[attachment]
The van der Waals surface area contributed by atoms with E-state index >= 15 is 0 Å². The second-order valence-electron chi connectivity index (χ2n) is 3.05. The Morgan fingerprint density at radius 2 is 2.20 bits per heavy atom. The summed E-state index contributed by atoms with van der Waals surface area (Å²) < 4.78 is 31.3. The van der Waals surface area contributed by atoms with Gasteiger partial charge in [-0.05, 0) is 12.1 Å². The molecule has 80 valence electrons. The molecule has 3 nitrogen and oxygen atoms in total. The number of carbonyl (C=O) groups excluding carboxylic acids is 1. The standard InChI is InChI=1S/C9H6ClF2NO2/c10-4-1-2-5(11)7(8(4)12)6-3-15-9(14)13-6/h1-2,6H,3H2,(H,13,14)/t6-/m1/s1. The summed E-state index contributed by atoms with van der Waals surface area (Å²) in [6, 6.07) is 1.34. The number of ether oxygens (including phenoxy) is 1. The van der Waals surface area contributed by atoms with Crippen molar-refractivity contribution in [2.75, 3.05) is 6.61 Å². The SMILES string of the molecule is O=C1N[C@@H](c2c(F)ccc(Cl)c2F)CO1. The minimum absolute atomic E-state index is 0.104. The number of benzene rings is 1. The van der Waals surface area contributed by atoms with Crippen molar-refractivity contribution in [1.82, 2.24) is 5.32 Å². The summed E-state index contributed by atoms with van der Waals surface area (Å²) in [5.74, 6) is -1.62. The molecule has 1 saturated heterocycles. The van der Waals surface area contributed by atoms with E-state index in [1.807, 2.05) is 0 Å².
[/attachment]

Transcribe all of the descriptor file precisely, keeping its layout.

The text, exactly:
The van der Waals surface area contributed by atoms with E-state index >= 15 is 0 Å². The second-order valence-electron chi connectivity index (χ2n) is 3.05. The Morgan fingerprint density at radius 2 is 2.20 bits per heavy atom. The summed E-state index contributed by atoms with van der Waals surface area (Å²) < 4.78 is 31.3. The van der Waals surface area contributed by atoms with Gasteiger partial charge in [-0.05, 0) is 12.1 Å². The molecule has 80 valence electrons. The molecule has 3 nitrogen and oxygen atoms in total. The number of carbonyl (C=O) groups excluding carboxylic acids is 1. The standard InChI is InChI=1S/C9H6ClF2NO2/c10-4-1-2-5(11)7(8(4)12)6-3-15-9(14)13-6/h1-2,6H,3H2,(H,13,14)/t6-/m1/s1. The summed E-state index contributed by atoms with van der Waals surface area (Å²) in [6, 6.07) is 1.34. The number of ether oxygens (including phenoxy) is 1. The van der Waals surface area contributed by atoms with Crippen molar-refractivity contribution in [2.75, 3.05) is 6.61 Å². The SMILES string of the molecule is O=C1N[C@@H](c2c(F)ccc(Cl)c2F)CO1. The minimum absolute atomic E-state index is 0.104. The number of benzene rings is 1. The van der Waals surface area contributed by atoms with Crippen molar-refractivity contribution in [1.82, 2.24) is 5.32 Å². The summed E-state index contributed by atoms with van der Waals surface area (Å²) in [5.74, 6) is -1.62. The molecule has 1 saturated heterocycles. The van der Waals surface area contributed by atoms with E-state index in [1.807, 2.05) is 0 Å².